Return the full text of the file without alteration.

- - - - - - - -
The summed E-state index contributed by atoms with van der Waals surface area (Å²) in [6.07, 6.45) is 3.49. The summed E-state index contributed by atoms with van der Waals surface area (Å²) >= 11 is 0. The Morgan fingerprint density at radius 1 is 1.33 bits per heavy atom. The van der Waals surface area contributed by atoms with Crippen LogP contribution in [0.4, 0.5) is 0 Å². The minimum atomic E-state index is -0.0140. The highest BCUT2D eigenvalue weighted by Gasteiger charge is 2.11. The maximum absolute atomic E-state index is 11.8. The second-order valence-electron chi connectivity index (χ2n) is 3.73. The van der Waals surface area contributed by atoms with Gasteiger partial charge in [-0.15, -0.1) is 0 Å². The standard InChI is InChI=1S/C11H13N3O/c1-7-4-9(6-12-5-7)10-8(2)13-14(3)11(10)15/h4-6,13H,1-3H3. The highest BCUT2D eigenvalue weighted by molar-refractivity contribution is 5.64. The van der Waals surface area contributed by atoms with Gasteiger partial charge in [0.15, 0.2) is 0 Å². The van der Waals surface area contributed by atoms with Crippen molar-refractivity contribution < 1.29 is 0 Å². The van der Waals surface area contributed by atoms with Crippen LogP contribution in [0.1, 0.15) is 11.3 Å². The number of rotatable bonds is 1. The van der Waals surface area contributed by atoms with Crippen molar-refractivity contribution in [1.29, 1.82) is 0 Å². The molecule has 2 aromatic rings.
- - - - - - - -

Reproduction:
The summed E-state index contributed by atoms with van der Waals surface area (Å²) in [6.07, 6.45) is 3.49. The summed E-state index contributed by atoms with van der Waals surface area (Å²) >= 11 is 0. The Morgan fingerprint density at radius 1 is 1.33 bits per heavy atom. The van der Waals surface area contributed by atoms with Crippen LogP contribution in [0.4, 0.5) is 0 Å². The minimum atomic E-state index is -0.0140. The highest BCUT2D eigenvalue weighted by Gasteiger charge is 2.11. The maximum absolute atomic E-state index is 11.8. The second-order valence-electron chi connectivity index (χ2n) is 3.73. The van der Waals surface area contributed by atoms with Gasteiger partial charge in [-0.15, -0.1) is 0 Å². The standard InChI is InChI=1S/C11H13N3O/c1-7-4-9(6-12-5-7)10-8(2)13-14(3)11(10)15/h4-6,13H,1-3H3. The highest BCUT2D eigenvalue weighted by molar-refractivity contribution is 5.64. The van der Waals surface area contributed by atoms with Gasteiger partial charge in [0.15, 0.2) is 0 Å². The van der Waals surface area contributed by atoms with Crippen molar-refractivity contribution < 1.29 is 0 Å². The van der Waals surface area contributed by atoms with Crippen LogP contribution in [0.1, 0.15) is 11.3 Å². The number of rotatable bonds is 1. The van der Waals surface area contributed by atoms with Crippen molar-refractivity contribution in [1.29, 1.82) is 0 Å². The molecule has 2 aromatic rings.